A full session of the town council heard this report and directed that the provincial administration be informed of what had happened and requested that legal proceedings be initiated in regard to the affair and the guilty be brought before the law. The council also requested the Trubchevsk lower local court to immediately demand from landowner Salov the conscript townsmen he was hiding and that he send them to the council under appropriate guard.

The town council did not limit itself to this. It sent six more townsmen to Salova-Sosnovka to capture conscripts hiding there, but this expedition had even more sad results.

From the report of the townsmen sent out (Ivan Gamov, Semen Sednev, Mikhail Krysin, Koz’ma Khatuntsov, and Ivan Sakharnyi), submitted to the council on 21 June 1813, it is seen that when they arrived at Salova-Sosnovka on 19 June and tried to collect the townsmen hiding from conscription at landowner Salov’s same brick works-Gubin, Germanov, and Biryukov-they were set upon by more than 15 of landowner Salov’s peasants armed with clubs and with the clear intention of murdering them. Seeing this, they were forced to save their lives by fleeing to their horses. They were able to reach their carts, but their comrade Prokop Sushkov was unable to get into a cart before being attacked by the first fugitive conscript Germanov, who laid him on the ground with the blow of a spade. The peasants who then ran up began to beat Sushkov with clubs. Sushkov’s current whereabouts, and whether he was alive or dead, were “unknown, since to save our own lives were had to ride away in haste,” concluded the expedition’s townsmen in their report.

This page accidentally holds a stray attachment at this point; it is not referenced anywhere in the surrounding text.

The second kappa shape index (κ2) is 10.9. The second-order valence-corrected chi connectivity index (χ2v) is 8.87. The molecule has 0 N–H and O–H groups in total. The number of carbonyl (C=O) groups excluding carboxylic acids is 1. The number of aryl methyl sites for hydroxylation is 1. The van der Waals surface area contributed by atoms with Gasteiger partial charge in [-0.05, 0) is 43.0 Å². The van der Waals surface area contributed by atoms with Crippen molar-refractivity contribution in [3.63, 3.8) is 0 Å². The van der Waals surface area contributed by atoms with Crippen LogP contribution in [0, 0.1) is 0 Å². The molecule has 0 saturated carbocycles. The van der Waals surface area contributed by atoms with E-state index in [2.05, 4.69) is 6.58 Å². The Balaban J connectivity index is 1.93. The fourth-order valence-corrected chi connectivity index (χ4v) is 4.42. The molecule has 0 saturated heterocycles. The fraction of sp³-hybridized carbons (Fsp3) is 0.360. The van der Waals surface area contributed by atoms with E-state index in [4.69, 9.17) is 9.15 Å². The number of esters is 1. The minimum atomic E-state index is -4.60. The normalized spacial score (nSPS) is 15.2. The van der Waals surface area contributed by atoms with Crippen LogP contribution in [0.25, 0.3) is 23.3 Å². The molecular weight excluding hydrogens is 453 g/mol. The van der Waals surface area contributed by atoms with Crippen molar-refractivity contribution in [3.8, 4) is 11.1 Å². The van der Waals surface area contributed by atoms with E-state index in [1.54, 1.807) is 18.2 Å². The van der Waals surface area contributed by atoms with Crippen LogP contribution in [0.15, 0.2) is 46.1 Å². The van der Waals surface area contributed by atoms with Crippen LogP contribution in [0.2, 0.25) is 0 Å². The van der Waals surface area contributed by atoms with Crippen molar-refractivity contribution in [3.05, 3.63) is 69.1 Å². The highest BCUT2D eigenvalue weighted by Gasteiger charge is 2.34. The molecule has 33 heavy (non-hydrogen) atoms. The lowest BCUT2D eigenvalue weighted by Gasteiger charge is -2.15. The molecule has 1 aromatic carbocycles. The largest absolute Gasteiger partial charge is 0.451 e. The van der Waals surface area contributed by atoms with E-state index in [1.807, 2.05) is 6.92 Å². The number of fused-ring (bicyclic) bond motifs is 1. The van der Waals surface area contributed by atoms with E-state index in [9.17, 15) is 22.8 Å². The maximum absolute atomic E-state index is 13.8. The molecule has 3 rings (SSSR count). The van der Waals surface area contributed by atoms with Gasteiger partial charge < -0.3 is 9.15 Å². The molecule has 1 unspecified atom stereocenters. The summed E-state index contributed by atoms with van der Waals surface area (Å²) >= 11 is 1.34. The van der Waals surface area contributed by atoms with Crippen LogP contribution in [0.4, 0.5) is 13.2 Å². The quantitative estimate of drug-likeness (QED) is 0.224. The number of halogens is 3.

From further documents relating to this incident we know that Sushkov died shortly after being beaten and that the fugitive conscript Germanov was caught on 6 July in a ravine near Trubchevsk. Under questioning by the town council he stated that he and his comrades, with the intention of hiding from the draft, hired themselves to landowner Salov to make bricks and for the entire time were on his estate in the village of Salova-Sosnovka. Where his comrades were now, he did not know, but he had made his way to his home it order to collect some clothes but had been seen and captured by townsmen Simonov and Legchilin.

After the provincial administration had the lower local court investigate this affair, the case was forwarded to the Orel criminal court [Orelskaya palata ugolovnago suda].


Translated by Mark Conrad, 2005.